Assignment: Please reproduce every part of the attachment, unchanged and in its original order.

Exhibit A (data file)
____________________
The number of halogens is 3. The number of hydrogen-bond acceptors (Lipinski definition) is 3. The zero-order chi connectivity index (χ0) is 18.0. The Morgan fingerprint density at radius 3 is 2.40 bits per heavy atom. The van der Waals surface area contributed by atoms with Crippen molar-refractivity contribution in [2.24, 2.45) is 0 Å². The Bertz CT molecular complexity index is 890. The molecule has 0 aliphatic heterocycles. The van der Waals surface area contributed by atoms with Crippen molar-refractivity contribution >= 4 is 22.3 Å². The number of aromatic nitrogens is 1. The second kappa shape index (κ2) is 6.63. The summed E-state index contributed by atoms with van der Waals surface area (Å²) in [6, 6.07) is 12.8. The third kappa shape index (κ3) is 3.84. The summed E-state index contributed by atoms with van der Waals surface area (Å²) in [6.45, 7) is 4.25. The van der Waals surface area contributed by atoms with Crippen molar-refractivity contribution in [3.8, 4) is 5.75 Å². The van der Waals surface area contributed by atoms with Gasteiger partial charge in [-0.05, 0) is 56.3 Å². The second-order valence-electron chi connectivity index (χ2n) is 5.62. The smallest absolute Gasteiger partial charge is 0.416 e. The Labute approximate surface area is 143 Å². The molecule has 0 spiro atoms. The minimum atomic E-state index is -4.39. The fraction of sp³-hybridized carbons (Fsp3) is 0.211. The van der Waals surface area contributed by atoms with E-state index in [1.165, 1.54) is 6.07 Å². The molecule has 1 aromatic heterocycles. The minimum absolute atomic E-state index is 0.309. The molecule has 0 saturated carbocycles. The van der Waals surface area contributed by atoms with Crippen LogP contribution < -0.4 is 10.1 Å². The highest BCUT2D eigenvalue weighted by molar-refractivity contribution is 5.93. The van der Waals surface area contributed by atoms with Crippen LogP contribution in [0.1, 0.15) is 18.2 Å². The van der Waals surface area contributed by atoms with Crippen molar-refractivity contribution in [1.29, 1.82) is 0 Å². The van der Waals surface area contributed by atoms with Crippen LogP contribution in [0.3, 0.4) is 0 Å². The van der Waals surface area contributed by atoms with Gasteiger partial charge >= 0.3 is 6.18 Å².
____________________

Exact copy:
The number of halogens is 3. The number of hydrogen-bond acceptors (Lipinski definition) is 3. The zero-order chi connectivity index (χ0) is 18.0. The Morgan fingerprint density at radius 3 is 2.40 bits per heavy atom. The van der Waals surface area contributed by atoms with Crippen molar-refractivity contribution in [2.24, 2.45) is 0 Å². The Bertz CT molecular complexity index is 890. The molecule has 0 aliphatic heterocycles. The van der Waals surface area contributed by atoms with Crippen molar-refractivity contribution >= 4 is 22.3 Å². The number of aromatic nitrogens is 1. The second kappa shape index (κ2) is 6.63. The summed E-state index contributed by atoms with van der Waals surface area (Å²) in [6, 6.07) is 12.8. The third kappa shape index (κ3) is 3.84. The summed E-state index contributed by atoms with van der Waals surface area (Å²) in [6.45, 7) is 4.25. The van der Waals surface area contributed by atoms with Crippen molar-refractivity contribution in [3.8, 4) is 5.75 Å². The van der Waals surface area contributed by atoms with Gasteiger partial charge in [-0.05, 0) is 56.3 Å². The second-order valence-electron chi connectivity index (χ2n) is 5.62. The smallest absolute Gasteiger partial charge is 0.416 e. The Labute approximate surface area is 143 Å². The molecule has 0 spiro atoms. The minimum atomic E-state index is -4.39. The fraction of sp³-hybridized carbons (Fsp3) is 0.211. The van der Waals surface area contributed by atoms with E-state index in [1.165, 1.54) is 6.07 Å². The molecule has 1 aromatic heterocycles. The minimum absolute atomic E-state index is 0.309. The molecule has 0 saturated carbocycles. The van der Waals surface area contributed by atoms with Crippen LogP contribution < -0.4 is 10.1 Å². The highest BCUT2D eigenvalue weighted by molar-refractivity contribution is 5.93. The van der Waals surface area contributed by atoms with Crippen LogP contribution in [0.1, 0.15) is 18.2 Å². The van der Waals surface area contributed by atoms with Crippen molar-refractivity contribution in [1.29, 1.82) is 0 Å². The van der Waals surface area contributed by atoms with Crippen LogP contribution in [0.3, 0.4) is 0 Å². The van der Waals surface area contributed by atoms with Gasteiger partial charge >= 0.3 is 6.18 Å².